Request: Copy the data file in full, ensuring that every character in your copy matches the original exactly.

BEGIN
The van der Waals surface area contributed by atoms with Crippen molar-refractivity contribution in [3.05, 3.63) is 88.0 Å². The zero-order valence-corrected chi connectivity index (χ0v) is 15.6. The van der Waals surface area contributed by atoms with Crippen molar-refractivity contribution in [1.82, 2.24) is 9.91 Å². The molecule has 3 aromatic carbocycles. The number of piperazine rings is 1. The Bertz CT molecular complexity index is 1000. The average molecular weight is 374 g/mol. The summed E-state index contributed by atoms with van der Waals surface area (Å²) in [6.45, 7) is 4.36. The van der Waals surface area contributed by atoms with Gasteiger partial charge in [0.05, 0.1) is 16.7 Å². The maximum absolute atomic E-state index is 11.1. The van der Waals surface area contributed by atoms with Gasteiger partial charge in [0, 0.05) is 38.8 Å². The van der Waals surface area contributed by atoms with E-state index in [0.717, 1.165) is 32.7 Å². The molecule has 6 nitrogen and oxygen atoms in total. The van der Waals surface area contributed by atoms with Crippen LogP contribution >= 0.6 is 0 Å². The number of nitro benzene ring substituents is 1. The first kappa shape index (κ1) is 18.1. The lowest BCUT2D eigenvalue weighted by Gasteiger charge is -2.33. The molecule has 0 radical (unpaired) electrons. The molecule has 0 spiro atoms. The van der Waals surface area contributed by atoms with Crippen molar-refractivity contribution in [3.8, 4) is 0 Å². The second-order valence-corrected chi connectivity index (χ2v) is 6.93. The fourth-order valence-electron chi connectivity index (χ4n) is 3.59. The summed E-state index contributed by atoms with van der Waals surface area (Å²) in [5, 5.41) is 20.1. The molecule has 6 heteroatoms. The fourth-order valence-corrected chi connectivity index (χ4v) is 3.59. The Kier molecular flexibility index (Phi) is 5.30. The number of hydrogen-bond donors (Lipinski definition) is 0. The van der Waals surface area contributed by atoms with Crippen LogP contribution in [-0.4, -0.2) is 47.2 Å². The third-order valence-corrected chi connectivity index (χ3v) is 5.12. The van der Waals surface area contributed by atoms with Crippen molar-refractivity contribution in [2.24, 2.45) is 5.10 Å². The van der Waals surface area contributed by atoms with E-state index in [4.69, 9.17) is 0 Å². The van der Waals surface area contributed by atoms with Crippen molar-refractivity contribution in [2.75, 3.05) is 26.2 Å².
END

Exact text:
The van der Waals surface area contributed by atoms with Crippen molar-refractivity contribution in [3.05, 3.63) is 88.0 Å². The zero-order valence-corrected chi connectivity index (χ0v) is 15.6. The van der Waals surface area contributed by atoms with Crippen molar-refractivity contribution in [1.82, 2.24) is 9.91 Å². The molecule has 3 aromatic carbocycles. The number of piperazine rings is 1. The Bertz CT molecular complexity index is 1000. The average molecular weight is 374 g/mol. The summed E-state index contributed by atoms with van der Waals surface area (Å²) in [6.45, 7) is 4.36. The van der Waals surface area contributed by atoms with Gasteiger partial charge in [0.05, 0.1) is 16.7 Å². The maximum absolute atomic E-state index is 11.1. The van der Waals surface area contributed by atoms with Gasteiger partial charge in [0, 0.05) is 38.8 Å². The van der Waals surface area contributed by atoms with E-state index in [0.717, 1.165) is 32.7 Å². The molecule has 6 nitrogen and oxygen atoms in total. The van der Waals surface area contributed by atoms with Crippen LogP contribution >= 0.6 is 0 Å². The number of nitro benzene ring substituents is 1. The first kappa shape index (κ1) is 18.1. The lowest BCUT2D eigenvalue weighted by Gasteiger charge is -2.33. The molecule has 0 radical (unpaired) electrons. The molecule has 0 spiro atoms. The van der Waals surface area contributed by atoms with Crippen molar-refractivity contribution in [3.8, 4) is 0 Å². The second-order valence-corrected chi connectivity index (χ2v) is 6.93. The fourth-order valence-electron chi connectivity index (χ4n) is 3.59. The summed E-state index contributed by atoms with van der Waals surface area (Å²) in [5, 5.41) is 20.1. The molecule has 6 heteroatoms. The fourth-order valence-corrected chi connectivity index (χ4v) is 3.59. The Kier molecular flexibility index (Phi) is 5.30. The number of hydrogen-bond donors (Lipinski definition) is 0. The van der Waals surface area contributed by atoms with Crippen LogP contribution in [-0.4, -0.2) is 47.2 Å². The third-order valence-corrected chi connectivity index (χ3v) is 5.12. The van der Waals surface area contributed by atoms with Crippen molar-refractivity contribution in [2.24, 2.45) is 5.10 Å². The van der Waals surface area contributed by atoms with E-state index in [4.69, 9.17) is 0 Å². The van der Waals surface area contributed by atoms with Crippen molar-refractivity contribution in [2.75, 3.05) is 26.2 Å².